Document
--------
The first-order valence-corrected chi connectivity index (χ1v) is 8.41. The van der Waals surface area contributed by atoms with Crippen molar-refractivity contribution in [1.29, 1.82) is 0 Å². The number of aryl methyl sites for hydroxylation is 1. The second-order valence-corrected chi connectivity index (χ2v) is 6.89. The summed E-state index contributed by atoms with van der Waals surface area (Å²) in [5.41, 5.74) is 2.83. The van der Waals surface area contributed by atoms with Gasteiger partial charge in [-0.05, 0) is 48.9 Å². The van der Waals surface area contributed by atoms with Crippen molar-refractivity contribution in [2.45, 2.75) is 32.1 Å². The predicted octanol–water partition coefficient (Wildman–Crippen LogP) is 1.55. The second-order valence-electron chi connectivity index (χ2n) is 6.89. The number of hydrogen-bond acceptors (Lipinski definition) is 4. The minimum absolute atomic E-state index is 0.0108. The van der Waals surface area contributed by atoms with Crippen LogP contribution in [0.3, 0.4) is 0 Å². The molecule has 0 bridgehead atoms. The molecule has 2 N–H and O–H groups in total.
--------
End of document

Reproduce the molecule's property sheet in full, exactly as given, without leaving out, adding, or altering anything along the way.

The first-order valence-corrected chi connectivity index (χ1v) is 8.41. The van der Waals surface area contributed by atoms with Crippen molar-refractivity contribution in [1.29, 1.82) is 0 Å². The number of aryl methyl sites for hydroxylation is 1. The second-order valence-corrected chi connectivity index (χ2v) is 6.89. The summed E-state index contributed by atoms with van der Waals surface area (Å²) in [5.41, 5.74) is 2.83. The van der Waals surface area contributed by atoms with Gasteiger partial charge in [-0.05, 0) is 48.9 Å². The van der Waals surface area contributed by atoms with Crippen molar-refractivity contribution in [2.45, 2.75) is 32.1 Å². The predicted octanol–water partition coefficient (Wildman–Crippen LogP) is 1.55. The second-order valence-electron chi connectivity index (χ2n) is 6.89. The number of hydrogen-bond acceptors (Lipinski definition) is 4. The minimum absolute atomic E-state index is 0.0108. The van der Waals surface area contributed by atoms with Crippen LogP contribution in [0.3, 0.4) is 0 Å². The molecule has 0 bridgehead atoms. The molecule has 2 N–H and O–H groups in total.